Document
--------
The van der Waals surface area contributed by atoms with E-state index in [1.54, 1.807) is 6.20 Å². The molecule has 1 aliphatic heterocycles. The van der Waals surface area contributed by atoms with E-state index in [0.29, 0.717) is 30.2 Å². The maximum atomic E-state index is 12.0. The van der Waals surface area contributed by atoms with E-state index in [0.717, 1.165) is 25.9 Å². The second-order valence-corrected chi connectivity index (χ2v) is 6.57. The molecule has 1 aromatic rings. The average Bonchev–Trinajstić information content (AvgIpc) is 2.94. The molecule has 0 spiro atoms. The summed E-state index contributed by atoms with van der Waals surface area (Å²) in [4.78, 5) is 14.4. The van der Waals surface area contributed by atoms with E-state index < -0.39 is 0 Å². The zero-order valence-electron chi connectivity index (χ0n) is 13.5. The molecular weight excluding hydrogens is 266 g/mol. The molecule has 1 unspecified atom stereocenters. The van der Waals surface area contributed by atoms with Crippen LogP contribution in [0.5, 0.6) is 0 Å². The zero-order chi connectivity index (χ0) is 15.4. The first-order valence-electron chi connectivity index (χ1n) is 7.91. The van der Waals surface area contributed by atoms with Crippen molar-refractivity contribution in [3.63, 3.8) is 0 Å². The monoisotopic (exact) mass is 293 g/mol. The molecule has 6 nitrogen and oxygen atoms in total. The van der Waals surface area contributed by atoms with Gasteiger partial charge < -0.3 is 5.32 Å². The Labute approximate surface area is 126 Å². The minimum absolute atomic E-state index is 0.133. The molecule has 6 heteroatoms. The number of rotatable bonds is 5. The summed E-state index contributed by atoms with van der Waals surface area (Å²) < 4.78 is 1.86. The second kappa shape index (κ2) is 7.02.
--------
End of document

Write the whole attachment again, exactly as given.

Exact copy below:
The van der Waals surface area contributed by atoms with E-state index in [1.54, 1.807) is 6.20 Å². The molecule has 1 aliphatic heterocycles. The van der Waals surface area contributed by atoms with E-state index in [0.29, 0.717) is 30.2 Å². The maximum atomic E-state index is 12.0. The van der Waals surface area contributed by atoms with E-state index in [0.717, 1.165) is 25.9 Å². The second-order valence-corrected chi connectivity index (χ2v) is 6.57. The molecule has 1 aromatic rings. The average Bonchev–Trinajstić information content (AvgIpc) is 2.94. The molecule has 0 spiro atoms. The summed E-state index contributed by atoms with van der Waals surface area (Å²) in [4.78, 5) is 14.4. The van der Waals surface area contributed by atoms with E-state index < -0.39 is 0 Å². The zero-order valence-electron chi connectivity index (χ0n) is 13.5. The molecular weight excluding hydrogens is 266 g/mol. The molecule has 1 unspecified atom stereocenters. The van der Waals surface area contributed by atoms with Crippen LogP contribution in [0.5, 0.6) is 0 Å². The zero-order chi connectivity index (χ0) is 15.4. The first-order valence-electron chi connectivity index (χ1n) is 7.91. The van der Waals surface area contributed by atoms with Crippen molar-refractivity contribution in [3.63, 3.8) is 0 Å². The monoisotopic (exact) mass is 293 g/mol. The molecule has 6 nitrogen and oxygen atoms in total. The van der Waals surface area contributed by atoms with Gasteiger partial charge < -0.3 is 5.32 Å². The Labute approximate surface area is 126 Å². The minimum absolute atomic E-state index is 0.133. The molecule has 6 heteroatoms. The number of rotatable bonds is 5. The summed E-state index contributed by atoms with van der Waals surface area (Å²) < 4.78 is 1.86. The second kappa shape index (κ2) is 7.02.